But what about the recipes? A cookbook can have a great concept and gorgeous photos — and the photos in this book are wonderful — but it is no good to anyone without clear, readable and delicious recipes. I am happy to report that Jerusalem has that too. I have made eight or nine of the recipes so far, from salads to spice mixes to lamb, and each one has been a hit. Yes, I have had to go out and buy some new ingredients — like ground sumac and bulgur wheat — but it has been very worthwhile. I have also found myself with new appreciation for familiar ingredients, like flat-leaf parsley — which I am now buying multiple bunches of a week — and Greek yogurt.
What I love about the recipes in Jerusalem is that the food seems familiar and exotic at the same time. Oranges, fennel and chicken are all ingredients I have cooked with, but I never thought to combine them before reading the recipe for Roasted Chicken with Clementines and Arak. (Arak is a licorice-flavored liquor, but any licorice-flavored liquor, like Pernod or ouzo, would work just as well.) There are also, as I mentioned, many interesting vegetable recipes which I think would inspire any cook to experiment. Kohlrabi Salad anyone?
Among the recipes in Jerusalem that I have tried are familiar Middle Eastern dishes like fattoush and tabbouleh. And I love learning how to make these restaurant favorites at home. I have been so pleasantly surprised by how easy it is to make tabbouleh that I have been making it several times a week. But I have also loved the recipes for less typical fare, like Turkey and Zucchini Burgers with Scallions and Cumin, Braised Eggs with Lamb, and Roasted Chicken with Jerusalem Artichoke and Lemon. In fact, every recipe I have tried from Jerusalem has been fun to make and a pleasure to eat. Some are more ambitious than others, but many are easy enough to make for a typical weeknight — once you make sure that you have the proper ingredients on hand. And that is just a matter of planning ahead.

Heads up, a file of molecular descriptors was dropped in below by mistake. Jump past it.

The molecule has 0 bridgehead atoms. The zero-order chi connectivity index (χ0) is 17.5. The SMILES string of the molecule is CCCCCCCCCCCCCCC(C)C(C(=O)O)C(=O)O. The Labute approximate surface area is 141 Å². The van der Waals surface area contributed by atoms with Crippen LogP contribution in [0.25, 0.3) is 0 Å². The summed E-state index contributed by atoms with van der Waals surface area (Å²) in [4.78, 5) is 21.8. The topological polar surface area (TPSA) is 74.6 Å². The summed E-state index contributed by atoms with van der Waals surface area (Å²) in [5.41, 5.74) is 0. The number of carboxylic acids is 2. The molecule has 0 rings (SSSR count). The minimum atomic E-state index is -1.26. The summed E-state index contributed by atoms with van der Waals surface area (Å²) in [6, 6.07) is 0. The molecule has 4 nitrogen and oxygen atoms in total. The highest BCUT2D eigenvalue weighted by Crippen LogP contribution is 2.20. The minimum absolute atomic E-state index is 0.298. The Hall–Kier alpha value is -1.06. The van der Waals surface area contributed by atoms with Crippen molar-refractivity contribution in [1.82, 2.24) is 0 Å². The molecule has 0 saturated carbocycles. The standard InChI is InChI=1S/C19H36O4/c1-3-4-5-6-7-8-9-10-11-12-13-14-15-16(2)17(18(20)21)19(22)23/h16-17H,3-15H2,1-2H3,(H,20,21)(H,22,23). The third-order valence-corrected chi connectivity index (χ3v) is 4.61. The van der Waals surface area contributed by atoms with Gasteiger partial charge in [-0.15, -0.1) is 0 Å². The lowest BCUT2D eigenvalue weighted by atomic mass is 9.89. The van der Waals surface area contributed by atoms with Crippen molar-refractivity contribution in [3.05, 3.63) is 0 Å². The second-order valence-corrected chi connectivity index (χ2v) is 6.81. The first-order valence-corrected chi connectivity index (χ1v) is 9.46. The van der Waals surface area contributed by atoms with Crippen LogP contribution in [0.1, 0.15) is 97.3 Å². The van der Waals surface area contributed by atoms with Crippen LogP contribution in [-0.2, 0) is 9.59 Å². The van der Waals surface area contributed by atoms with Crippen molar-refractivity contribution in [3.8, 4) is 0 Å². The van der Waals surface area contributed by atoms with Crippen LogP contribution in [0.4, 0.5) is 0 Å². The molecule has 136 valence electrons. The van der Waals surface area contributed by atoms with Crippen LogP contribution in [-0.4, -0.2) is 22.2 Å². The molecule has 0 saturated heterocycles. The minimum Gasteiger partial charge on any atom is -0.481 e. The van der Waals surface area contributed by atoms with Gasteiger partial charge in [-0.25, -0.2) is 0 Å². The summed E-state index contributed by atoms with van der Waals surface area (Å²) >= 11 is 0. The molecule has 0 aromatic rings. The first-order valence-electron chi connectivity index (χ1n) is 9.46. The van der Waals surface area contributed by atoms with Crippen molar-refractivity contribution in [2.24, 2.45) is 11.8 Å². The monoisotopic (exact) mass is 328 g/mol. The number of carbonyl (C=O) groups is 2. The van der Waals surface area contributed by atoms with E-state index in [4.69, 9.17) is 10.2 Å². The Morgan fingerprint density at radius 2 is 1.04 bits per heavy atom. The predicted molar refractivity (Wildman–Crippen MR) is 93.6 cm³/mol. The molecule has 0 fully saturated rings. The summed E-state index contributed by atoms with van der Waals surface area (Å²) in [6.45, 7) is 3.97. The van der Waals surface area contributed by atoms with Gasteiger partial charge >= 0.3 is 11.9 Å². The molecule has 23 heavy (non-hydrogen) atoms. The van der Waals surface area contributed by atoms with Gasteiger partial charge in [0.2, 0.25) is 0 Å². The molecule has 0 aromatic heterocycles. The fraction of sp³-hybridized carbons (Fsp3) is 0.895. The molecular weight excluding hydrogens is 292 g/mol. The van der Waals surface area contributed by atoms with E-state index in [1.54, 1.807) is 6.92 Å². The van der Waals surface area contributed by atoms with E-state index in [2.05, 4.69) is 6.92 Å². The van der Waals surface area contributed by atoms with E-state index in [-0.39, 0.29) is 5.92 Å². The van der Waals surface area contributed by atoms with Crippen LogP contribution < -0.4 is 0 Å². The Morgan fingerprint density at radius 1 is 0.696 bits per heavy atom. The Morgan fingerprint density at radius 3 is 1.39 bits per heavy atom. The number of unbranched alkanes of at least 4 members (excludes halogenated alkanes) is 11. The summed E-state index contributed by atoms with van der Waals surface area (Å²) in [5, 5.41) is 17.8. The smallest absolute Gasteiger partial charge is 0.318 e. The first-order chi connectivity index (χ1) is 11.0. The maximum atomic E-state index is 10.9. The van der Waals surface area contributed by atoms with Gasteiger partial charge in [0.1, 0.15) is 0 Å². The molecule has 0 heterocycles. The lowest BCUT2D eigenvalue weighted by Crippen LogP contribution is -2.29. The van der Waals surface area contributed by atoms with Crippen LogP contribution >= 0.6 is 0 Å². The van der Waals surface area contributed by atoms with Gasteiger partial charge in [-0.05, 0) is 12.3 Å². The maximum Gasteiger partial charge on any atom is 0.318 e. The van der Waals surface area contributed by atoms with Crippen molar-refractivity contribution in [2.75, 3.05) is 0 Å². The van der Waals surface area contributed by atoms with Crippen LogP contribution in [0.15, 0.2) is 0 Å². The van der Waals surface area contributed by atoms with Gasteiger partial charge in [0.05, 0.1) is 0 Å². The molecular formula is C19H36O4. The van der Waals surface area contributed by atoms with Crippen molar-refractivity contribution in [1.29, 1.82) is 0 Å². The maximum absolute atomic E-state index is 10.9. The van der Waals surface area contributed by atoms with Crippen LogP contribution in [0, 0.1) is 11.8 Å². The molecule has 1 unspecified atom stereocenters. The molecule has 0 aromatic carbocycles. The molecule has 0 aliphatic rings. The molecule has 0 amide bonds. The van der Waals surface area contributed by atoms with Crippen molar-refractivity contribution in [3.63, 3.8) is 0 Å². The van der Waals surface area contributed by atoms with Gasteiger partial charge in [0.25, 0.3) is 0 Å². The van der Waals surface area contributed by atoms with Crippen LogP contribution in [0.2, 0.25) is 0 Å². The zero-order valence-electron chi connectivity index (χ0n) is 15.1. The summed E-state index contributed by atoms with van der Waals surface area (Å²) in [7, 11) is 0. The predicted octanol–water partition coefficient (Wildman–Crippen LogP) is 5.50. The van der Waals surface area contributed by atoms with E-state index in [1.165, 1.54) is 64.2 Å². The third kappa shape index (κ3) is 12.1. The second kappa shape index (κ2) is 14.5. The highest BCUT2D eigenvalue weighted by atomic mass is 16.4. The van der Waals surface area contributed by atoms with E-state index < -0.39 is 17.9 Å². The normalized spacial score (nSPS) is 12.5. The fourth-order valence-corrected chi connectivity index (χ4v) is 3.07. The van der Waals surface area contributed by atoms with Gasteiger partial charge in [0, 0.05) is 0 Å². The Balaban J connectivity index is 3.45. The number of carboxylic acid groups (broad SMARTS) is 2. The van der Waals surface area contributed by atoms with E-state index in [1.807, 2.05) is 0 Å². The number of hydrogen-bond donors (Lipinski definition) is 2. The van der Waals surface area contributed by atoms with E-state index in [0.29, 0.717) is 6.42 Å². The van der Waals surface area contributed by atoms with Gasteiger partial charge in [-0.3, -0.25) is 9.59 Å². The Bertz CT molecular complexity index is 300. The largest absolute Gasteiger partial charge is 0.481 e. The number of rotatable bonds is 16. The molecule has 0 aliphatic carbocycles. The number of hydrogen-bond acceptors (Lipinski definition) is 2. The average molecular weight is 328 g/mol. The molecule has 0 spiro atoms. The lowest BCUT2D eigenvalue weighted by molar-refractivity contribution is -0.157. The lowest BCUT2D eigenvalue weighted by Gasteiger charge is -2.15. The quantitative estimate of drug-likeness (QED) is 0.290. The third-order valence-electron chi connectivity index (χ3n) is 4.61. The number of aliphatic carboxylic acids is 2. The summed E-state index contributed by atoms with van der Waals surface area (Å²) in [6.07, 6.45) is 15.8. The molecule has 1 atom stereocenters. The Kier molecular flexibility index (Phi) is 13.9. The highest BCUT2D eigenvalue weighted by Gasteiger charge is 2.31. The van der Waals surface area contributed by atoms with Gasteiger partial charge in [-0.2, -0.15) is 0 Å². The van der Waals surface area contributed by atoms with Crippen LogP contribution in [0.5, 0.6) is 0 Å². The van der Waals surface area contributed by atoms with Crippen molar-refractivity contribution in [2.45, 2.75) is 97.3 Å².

Speaking of ingredients, Ottolenghi and Tamimi’s tabbouleh recipe calls for an Arab spice mix called Baharat. I have never been one to make my own spice mixes, but in this case, I had all the required ingredients on hand, so I though I would give it a try. Ages ago, my aunt had given me an old coffee grinder to use a spice grinder, which I was very glad to have for this task. It was extremely easy to make the Baharat myself and doing so gave me a little sense of accomplishment. I have used the Baharat not just for tabbouleh but also to flavor my grown-up tomato soup and some of my other Middle Eastern dishes. Here is the recipe in case you would like to give it try:
Reprinted from Jerusalem by Yotam Ottolenghi and Sami Tamimi
1 tsp. black peppercorns ( I used mixed peppercorns)
1 tsp. coriander seeds
1 cinnamon stick, broken up
1/2 tsp. whole cloves
2 tsp. cumin seeds
1 tsp. cardamom pods
1/2 whole nutmeg grated (I used 1/2 tsp. grated nutmeg)
Using a spice grinder or a mortar and pestle, grind the spices together until they form a powder. Store in an airtight container for up to 8 weeks. (The authors suggest that if using a mortar and pestle to use ground cardamom instead of pods.) Use to flavor meats, soups, and grains.
If you are looking for a cookbook that is both a pleasure to read and that will inspire you to expand your repertoire, I heartily recommend Jerusalem. I am so enamored of this book that my husband for Valentine’s Day bought me another one of Ottolenghi’s books, Plenty. I am excited to dig into that one as well.
Just to clarify, this post was not sponsored in any way. I bought my copy of Jerusalem with my own money.